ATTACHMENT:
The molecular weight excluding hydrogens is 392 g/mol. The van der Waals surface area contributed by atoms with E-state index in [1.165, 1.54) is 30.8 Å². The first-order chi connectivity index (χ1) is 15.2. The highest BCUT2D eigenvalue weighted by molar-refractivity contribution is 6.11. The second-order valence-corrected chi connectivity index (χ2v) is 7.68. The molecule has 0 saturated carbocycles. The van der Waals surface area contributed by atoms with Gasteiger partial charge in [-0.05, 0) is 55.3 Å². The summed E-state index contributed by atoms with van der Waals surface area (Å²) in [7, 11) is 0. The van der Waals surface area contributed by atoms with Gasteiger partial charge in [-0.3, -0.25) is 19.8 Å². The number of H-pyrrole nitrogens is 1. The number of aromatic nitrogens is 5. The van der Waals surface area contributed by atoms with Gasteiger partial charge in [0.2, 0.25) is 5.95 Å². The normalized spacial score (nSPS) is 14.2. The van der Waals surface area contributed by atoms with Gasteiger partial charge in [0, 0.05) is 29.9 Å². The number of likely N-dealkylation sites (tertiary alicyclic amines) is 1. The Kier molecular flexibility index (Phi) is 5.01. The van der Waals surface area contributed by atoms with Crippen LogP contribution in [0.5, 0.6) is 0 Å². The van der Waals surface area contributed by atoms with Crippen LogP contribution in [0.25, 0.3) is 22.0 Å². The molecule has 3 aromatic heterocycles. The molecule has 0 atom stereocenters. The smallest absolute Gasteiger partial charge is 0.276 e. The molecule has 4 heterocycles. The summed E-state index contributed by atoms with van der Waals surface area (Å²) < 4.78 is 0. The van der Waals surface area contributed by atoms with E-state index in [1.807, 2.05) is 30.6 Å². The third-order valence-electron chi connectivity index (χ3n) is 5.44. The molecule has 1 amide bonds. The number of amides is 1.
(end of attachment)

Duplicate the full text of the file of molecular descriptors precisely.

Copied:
The molecular weight excluding hydrogens is 392 g/mol. The van der Waals surface area contributed by atoms with E-state index in [1.165, 1.54) is 30.8 Å². The first-order chi connectivity index (χ1) is 15.2. The highest BCUT2D eigenvalue weighted by molar-refractivity contribution is 6.11. The second-order valence-corrected chi connectivity index (χ2v) is 7.68. The molecule has 0 saturated carbocycles. The van der Waals surface area contributed by atoms with Gasteiger partial charge in [-0.05, 0) is 55.3 Å². The summed E-state index contributed by atoms with van der Waals surface area (Å²) in [7, 11) is 0. The van der Waals surface area contributed by atoms with Gasteiger partial charge in [-0.3, -0.25) is 19.8 Å². The number of H-pyrrole nitrogens is 1. The number of aromatic nitrogens is 5. The van der Waals surface area contributed by atoms with Gasteiger partial charge in [0.2, 0.25) is 5.95 Å². The normalized spacial score (nSPS) is 14.2. The van der Waals surface area contributed by atoms with Gasteiger partial charge in [0, 0.05) is 29.9 Å². The number of likely N-dealkylation sites (tertiary alicyclic amines) is 1. The Kier molecular flexibility index (Phi) is 5.01. The van der Waals surface area contributed by atoms with Crippen LogP contribution in [0.5, 0.6) is 0 Å². The van der Waals surface area contributed by atoms with Crippen LogP contribution in [0.25, 0.3) is 22.0 Å². The molecule has 3 aromatic heterocycles. The molecule has 0 atom stereocenters. The smallest absolute Gasteiger partial charge is 0.276 e. The molecule has 4 heterocycles. The summed E-state index contributed by atoms with van der Waals surface area (Å²) < 4.78 is 0. The van der Waals surface area contributed by atoms with E-state index in [1.807, 2.05) is 30.6 Å². The third-order valence-electron chi connectivity index (χ3n) is 5.44. The molecule has 1 amide bonds. The number of amides is 1.